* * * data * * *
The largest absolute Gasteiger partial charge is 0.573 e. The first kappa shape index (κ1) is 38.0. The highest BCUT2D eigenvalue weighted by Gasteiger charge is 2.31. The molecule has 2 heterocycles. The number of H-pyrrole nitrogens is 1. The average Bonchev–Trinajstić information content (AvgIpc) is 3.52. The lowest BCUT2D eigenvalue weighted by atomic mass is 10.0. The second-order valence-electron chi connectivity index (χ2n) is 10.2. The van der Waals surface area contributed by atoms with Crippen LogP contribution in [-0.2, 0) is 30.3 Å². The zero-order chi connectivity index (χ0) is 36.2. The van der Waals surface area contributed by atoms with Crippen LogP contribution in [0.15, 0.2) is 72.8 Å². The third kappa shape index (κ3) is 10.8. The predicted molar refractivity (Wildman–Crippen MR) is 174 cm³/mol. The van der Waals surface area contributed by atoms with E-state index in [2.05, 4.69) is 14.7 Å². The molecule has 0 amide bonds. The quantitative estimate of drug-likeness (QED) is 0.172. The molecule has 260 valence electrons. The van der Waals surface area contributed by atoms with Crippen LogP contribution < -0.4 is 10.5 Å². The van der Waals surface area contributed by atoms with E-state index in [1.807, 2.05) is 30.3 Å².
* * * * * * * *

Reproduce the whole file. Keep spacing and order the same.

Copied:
The largest absolute Gasteiger partial charge is 0.573 e. The first kappa shape index (κ1) is 38.0. The highest BCUT2D eigenvalue weighted by Gasteiger charge is 2.31. The molecule has 2 heterocycles. The number of H-pyrrole nitrogens is 1. The average Bonchev–Trinajstić information content (AvgIpc) is 3.52. The lowest BCUT2D eigenvalue weighted by atomic mass is 10.0. The second-order valence-electron chi connectivity index (χ2n) is 10.2. The van der Waals surface area contributed by atoms with Crippen LogP contribution in [-0.2, 0) is 30.3 Å². The zero-order chi connectivity index (χ0) is 36.2. The van der Waals surface area contributed by atoms with Crippen LogP contribution in [0.15, 0.2) is 72.8 Å². The third kappa shape index (κ3) is 10.8. The predicted molar refractivity (Wildman–Crippen MR) is 174 cm³/mol. The van der Waals surface area contributed by atoms with E-state index in [2.05, 4.69) is 14.7 Å². The molecule has 0 amide bonds. The quantitative estimate of drug-likeness (QED) is 0.172. The molecule has 260 valence electrons. The van der Waals surface area contributed by atoms with Crippen LogP contribution < -0.4 is 10.5 Å². The van der Waals surface area contributed by atoms with E-state index in [1.807, 2.05) is 30.3 Å².